Our first cute, hand-crafted studio – with a 900 square foot yoga room and one toilet each for men and women – couldn’t handle the volume of students. Moving into an elegantly-designed and oh-so-expensive 7,000 square foot studio was glorious but debt-filled to the point of almost closing. Soon after celebrating ten years, our wonderful manager, Chris Canevaro, was diagnosed with stage 4 Glioblastoma. He went through the process of death in front of all of us who loved him so much. And then a small fire completely burned out our heating and humidifier system, with repairs taking over a year.

More recently, with our landlord’s support in 2019, we built a state-of-the-art Bikram Yoga studio to take us another ten years. We opened January 5 and closed just two months later, on March 16, due to Covid-19 and the shelter-in-place order.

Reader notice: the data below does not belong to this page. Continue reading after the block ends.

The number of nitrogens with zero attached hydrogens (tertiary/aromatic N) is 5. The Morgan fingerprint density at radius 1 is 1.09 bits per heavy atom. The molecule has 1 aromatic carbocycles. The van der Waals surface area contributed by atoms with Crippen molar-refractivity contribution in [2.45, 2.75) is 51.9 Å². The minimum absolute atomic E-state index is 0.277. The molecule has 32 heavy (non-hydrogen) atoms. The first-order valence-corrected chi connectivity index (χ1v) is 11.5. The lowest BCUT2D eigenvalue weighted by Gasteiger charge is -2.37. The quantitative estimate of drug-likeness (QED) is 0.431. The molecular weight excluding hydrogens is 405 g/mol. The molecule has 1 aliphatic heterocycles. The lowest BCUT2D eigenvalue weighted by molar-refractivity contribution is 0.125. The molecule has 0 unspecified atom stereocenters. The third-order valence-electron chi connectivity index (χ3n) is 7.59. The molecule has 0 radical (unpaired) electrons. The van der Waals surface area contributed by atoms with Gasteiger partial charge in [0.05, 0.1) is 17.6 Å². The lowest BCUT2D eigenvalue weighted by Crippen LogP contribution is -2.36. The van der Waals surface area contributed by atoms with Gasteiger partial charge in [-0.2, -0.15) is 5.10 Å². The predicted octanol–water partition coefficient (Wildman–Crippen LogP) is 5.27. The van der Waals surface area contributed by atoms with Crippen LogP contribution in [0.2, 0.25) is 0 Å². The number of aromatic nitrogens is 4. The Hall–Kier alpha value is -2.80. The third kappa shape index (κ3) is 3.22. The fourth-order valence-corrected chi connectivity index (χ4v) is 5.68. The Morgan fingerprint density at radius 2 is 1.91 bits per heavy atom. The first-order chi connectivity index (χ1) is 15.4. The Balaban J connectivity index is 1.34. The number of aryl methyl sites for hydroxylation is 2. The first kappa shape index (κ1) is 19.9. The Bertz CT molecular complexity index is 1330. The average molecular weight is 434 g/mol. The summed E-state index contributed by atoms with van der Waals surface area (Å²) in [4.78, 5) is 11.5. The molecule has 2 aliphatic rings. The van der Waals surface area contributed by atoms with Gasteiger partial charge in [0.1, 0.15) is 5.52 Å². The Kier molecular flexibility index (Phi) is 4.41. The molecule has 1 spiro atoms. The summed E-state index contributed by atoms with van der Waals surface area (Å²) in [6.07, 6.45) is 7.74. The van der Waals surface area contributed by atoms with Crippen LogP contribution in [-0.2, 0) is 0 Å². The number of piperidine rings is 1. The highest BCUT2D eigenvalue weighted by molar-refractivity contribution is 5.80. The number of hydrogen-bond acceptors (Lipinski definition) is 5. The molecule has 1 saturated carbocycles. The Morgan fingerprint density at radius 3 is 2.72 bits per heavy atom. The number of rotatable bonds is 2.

Adversity makes diamonds. Resilience sharpens its point.

I’m not saying that hardship isn’t difficult; that we should gloss over struggle; that owning a studio only takes perseverance; or that change isn’t good – what I am saying, what BYSJ is saying; “the point” is:

  • Negative thoughts are nine times more powerful than positive ones, and Bikram Yoga is the antidote to negative thinking.
  • The most important thing in your life IS your life: take care of it in 90 minutes or suffer for 90 years.
  • 100% of the benefit comes from doing it 100% the right way: just 1% off course, and soon you’re in the weeds.
  • If you don’t use it: you will lose it.
  • If you don’t train your mind: your mind will train you.
  • Do the posture, and you’ll cut the drama.

Like the Grinch who stole Christmas, we may not have the gifts of heat and humidity, flooring, lights, or a fancy audio system, but we still have “Dahoo Dores.” In other words, we still have this yoga.